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What's New in Civic Tech: Meet MetroLab's Next Director

Plus, Missouri names a new director for the state's Office of Broadband Development, a grant in the San Francisco area aims to expand digital skills training for incarcerated individuals, and more.

MetroLab Summit
The MetroLab Network — which facilitates cooperation between cities and higher education on tech projects internationally — has named Kate Garman Burns as its next executive director, effective Jan. 31.

Garman Burns comes to MetroLab from Cityfi, a consultancy firm that works on innovation in urban areas. With that group, she helped to develop policy and frameworks related to data governance, future of work, the gig economy and privacy issues. One of her accomplishments with Cityfi was developing a city cohort plan that included budget officers, public works and innovation leaders working on budget resiliency. That sort of collaborative effort is foundational to the work of MetroLab as well.

She also has experience within local government. Prior to working with Cityfi, she worked as Seattle Mayor Jenny Durkan's technology and policy adviser, with a focus on data-informed policymaking as it relates to city performance and innovation. Garman Burns also has experience working as an innovation policy adviser for the mayor of Kansas City, Mo.

Garman Burns succeeds former MetroLab executive director, Ben Levine, and more recently, interim executive director, Kim Lucas.

We are thrilled that Kate is coming on board as executive director of MetroLab Network," said Bill Fulton, MetroLab Network's board chair in a statement. "In her previous roles, she’s been a part of the broader MLN family, and we are looking forward to working with her to take the organization to the next level.” (Zack Quaintance)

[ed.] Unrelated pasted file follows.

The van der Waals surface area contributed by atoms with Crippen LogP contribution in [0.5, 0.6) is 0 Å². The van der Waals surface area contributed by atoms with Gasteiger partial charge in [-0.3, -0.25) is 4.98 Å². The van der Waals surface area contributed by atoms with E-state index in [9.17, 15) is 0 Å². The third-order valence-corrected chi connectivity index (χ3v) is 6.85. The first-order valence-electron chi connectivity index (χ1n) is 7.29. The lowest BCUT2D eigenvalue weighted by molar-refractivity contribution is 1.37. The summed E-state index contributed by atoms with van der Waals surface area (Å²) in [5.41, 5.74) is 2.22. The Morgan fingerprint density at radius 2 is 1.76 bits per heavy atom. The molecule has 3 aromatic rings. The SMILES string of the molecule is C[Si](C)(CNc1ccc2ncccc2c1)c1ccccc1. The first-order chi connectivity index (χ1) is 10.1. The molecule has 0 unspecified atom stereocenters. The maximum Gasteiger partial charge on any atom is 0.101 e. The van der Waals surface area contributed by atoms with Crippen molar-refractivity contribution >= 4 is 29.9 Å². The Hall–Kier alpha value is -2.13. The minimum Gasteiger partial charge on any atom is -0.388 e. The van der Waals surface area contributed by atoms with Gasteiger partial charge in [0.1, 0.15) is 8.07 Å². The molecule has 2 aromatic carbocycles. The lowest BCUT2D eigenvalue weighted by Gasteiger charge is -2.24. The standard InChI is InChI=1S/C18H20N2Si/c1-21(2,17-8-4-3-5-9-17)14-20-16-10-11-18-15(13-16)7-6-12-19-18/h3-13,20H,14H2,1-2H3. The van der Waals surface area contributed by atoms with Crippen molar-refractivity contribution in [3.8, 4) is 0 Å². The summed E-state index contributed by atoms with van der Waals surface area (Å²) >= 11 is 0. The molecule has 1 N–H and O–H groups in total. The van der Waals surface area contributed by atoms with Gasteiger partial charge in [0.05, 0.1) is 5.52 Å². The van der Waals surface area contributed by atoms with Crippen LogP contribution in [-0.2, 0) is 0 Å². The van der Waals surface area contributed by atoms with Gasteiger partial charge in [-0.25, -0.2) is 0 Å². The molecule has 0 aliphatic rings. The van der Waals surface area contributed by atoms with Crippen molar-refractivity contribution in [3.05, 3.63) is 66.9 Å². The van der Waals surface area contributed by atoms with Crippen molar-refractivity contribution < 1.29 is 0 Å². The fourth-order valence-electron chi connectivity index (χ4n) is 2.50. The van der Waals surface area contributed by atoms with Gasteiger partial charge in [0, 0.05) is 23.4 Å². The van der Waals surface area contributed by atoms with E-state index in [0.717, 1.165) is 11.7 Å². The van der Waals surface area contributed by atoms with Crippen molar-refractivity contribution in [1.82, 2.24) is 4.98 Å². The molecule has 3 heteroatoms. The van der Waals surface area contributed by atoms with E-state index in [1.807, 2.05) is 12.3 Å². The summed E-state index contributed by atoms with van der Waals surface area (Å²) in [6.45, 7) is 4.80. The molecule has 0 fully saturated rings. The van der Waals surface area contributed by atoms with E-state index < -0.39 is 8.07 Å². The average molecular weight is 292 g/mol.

DIRECTOR OF MISSOURI OFFICE OF BROADBAND DEVELOPMENT NAMED


BJ Tanksley was named the new director for the Office of Broadband Development this week by the Missouri Department of Economic Development. In this role, he will lead the state’s plans to invest over $400 million in broadband expansion, which are to be considered by the Missouri General Assembly this year.

Tanksley brings experience in both the public and private sector to this position. Most recently, he was the director of state and local legislative affairs for Missouri Farm Bureau. He has also worked for the Missouri Chamber of Commerce and Industry. Tanksley has a degree in political science from Southeast Missouri State University.

The Office of Broadband Development was established in 2018. Since then, it has administered the state’s first broadband grant program, which has awarded over $3 million in grants. The office has also led other efforts with the governor to invest in broadband and keep citizens connected during the COVID-19 pandemic. (Julia Edinger)

GRANT SUPPORTS DIGITAL SKILLS TRAINING FOR INCARCERATED INDIVIDUALS


A $2 million grant from the Andrew W. Mellon Foundation will support a collaboration between the San Francisco Public Library (SFPL) and the American Library Association (ALA) to expand services for incarcerated individuals, including digital literacy trainings, an interactive map and more.

The Expanding Information Access for Incarcerated People initiative will be co-led by the ALA and a team at SFPL. The digital literacy trainings, which aim to support people in their re-entry process after incarceration, are going to be piloted as part of this project. Another part is the creation of a yearlong virtual training series and an interactive map that will help individuals who are incarcerated locate library services. The project will also include a comprehensive survey of the current models for library services for individuals in jails and prisons — as well as an effort to revise outdated standards.

The project aims to improve and expand the library services available for individuals who are incarcerated at both a local and national level. It will begin in the coming months following the board of supervisors' approval.

“Research shows that increasing the literacy rates and strengthening the library and information access opportunities for detained and formerly detained individuals often correlates to successful rehabilitation and re-entry,” said Tracie D. Hall, the ALA’s executive director, in the announcement. (Julia Edinger)
Associate editor for Government Technology magazine
Julia Edinger is a staff writer for Government Technology. She has a bachelor's degree in English from the University of Toledo and has since worked in publishing and media. She's currently located in Southern California.